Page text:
Harold F. Dvorak7
Ann M. Dvorak3
Lawrence F. Brown2
Dian Feng2
Eleanor J. Manseau2
7Harold F. Dvorak
3Ann M. Dvorak
2Lawrence F. Brown
2Dian Feng
2Eleanor J. Manseau
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Circulating leukocytes are thought to extravasate from venules through open interendothelial junctions. To test this paradigm, we injected N-formyl-methionyl-leucyl-phenylalanine (FMLP) intradermally in guinea pigs, harvesting tissue at 5-60 min. At FMLP-injected sites, venular endothelium developed increased surface wrinkling and variation in thickness.(More)
The vascular system has the critical function of supplying tissues with nutrients and clearing waste products. To accomplish these goals, the vasculature must be sufficiently permeable to allow the free, bidirectional passage of small molecules and gases and, to a lesser extent, of plasma proteins. Physiologists and many vascular biologists differ as to the(More)
Vascular permeability factor/vascular endothelial growth factor (VPF/VEGF, VEGF-A) is a multifunctional cytokine with important roles in pathological angiogenesis. Using an adenoviral vector engineered to express murine VEGF-A(164), we previously investigated the steps and mechanisms by which this cytokine induced the formation of new blood vessels in adult(More)
Therapies directed against VEGF-A and its receptors are effective in treating many mouse tumors but have been less so in treating human cancer patients. To elucidate the reasons that might be responsible for this difference in response, we investigated the nature of the blood vessels that appear in human and mouse cancers and the tumor “surrogate” blood(More)
Lymphatic vessel growth, or lymphangiogenesis, is regulated by vascular endothelial growth factor-C (VEGF-C) and -D via VEGF receptor 3 (VEGFR-3). Recent studies suggest that VEGF, which does not bind to VEGFR-3, can also induce lymphangiogenesis through unknown mechanisms. To dissect the receptor pathway that triggers VEGFR-3-independent lymphangiogenesis,(More)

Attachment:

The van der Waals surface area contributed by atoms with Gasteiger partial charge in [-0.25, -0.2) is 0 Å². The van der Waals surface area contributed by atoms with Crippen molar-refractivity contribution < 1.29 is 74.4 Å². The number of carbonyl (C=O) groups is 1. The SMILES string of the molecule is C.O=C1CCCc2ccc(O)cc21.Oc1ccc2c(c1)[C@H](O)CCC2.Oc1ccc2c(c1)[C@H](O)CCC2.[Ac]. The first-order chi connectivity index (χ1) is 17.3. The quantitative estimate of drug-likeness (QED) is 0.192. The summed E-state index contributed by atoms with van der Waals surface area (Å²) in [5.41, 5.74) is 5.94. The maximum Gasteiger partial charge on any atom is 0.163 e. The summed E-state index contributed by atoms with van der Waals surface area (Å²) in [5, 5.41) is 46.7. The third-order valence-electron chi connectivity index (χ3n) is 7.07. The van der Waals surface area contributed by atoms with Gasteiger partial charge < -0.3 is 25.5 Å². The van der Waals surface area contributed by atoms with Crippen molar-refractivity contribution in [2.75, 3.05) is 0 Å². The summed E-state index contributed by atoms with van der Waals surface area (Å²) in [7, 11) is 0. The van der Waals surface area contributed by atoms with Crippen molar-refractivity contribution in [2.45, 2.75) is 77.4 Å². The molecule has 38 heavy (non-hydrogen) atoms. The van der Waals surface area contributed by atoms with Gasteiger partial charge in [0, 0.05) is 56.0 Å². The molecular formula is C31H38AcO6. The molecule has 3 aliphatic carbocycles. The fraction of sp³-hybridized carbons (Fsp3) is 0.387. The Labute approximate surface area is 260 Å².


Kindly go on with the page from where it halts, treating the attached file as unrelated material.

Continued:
• Sung-Hee Chang, Keizo Kanasaki, Vasilena Gocheva, Galia Blum, Jay Harper, Marsha A Moses +6 others
  • 2009
Tumors initiate angiogenesis primarily by secreting vascular endothelial growth factor (VEGF-A(164)). The first new vessels to form are greatly enlarged, pericyte-poor sinusoids, called mother vessels (MV), that originate from preexisting venules. We postulated that the venular enlargement necessary to form MV would require a selective degradation of their(More)
Vascular endothelial growth factor (VEGF)-A has essential roles in vasculogenesis and angiogenesis, but the downstream steps and mechanisms by which human VEGF-A acts are incompletely understood. We report here that human VEGF-A exerts much of its angiogenic activity by up-regulating the expression of TR3 (mouse homologue Nur77), an immediate-early response(More)
BACKGROUND Successful neovascularization requires that sprouting endothelial cells (ECs) integrate to form new vascular networks. However, architecturally defective, poorly integrated vessels with blind ends are typical of pathological angiogenesis induced by vascular endothelial growth factor-A (VEGF), thereby limiting the utility of VEGF for therapeutic(More)
Mechanisms governing the distinct temporal dynamics that characterize post-natal angiogenesis and lymphangiogenesis elicited by cutaneous wounds and inflammation remain unclear. RhoB, a stress-induced small GTPase, modulates cellular responses to growth factors, genotoxic stress and neoplastic transformation. Here we show, using RhoB null mice, that loss of(More)
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